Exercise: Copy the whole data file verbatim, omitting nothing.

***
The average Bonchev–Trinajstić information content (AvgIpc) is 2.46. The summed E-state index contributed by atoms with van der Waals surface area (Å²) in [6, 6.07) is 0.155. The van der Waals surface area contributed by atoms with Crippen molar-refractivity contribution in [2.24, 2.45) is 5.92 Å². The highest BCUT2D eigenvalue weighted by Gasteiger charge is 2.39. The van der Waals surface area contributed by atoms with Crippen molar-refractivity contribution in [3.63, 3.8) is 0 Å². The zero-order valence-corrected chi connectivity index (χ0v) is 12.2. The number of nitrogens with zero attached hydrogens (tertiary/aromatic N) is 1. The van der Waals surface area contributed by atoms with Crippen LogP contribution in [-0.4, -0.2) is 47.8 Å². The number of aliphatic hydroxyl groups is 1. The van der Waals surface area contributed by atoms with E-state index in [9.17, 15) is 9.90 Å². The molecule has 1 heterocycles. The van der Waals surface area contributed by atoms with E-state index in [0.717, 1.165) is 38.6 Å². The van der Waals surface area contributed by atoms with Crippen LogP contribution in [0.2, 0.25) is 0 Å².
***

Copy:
The average Bonchev–Trinajstić information content (AvgIpc) is 2.46. The summed E-state index contributed by atoms with van der Waals surface area (Å²) in [6, 6.07) is 0.155. The van der Waals surface area contributed by atoms with Crippen molar-refractivity contribution in [2.24, 2.45) is 5.92 Å². The highest BCUT2D eigenvalue weighted by Gasteiger charge is 2.39. The van der Waals surface area contributed by atoms with Crippen molar-refractivity contribution in [3.63, 3.8) is 0 Å². The zero-order valence-corrected chi connectivity index (χ0v) is 12.2. The number of nitrogens with zero attached hydrogens (tertiary/aromatic N) is 1. The van der Waals surface area contributed by atoms with Crippen LogP contribution in [-0.4, -0.2) is 47.8 Å². The number of aliphatic hydroxyl groups is 1. The van der Waals surface area contributed by atoms with E-state index in [9.17, 15) is 9.90 Å². The molecule has 1 heterocycles. The van der Waals surface area contributed by atoms with E-state index in [0.717, 1.165) is 38.6 Å². The van der Waals surface area contributed by atoms with Crippen LogP contribution in [0.2, 0.25) is 0 Å².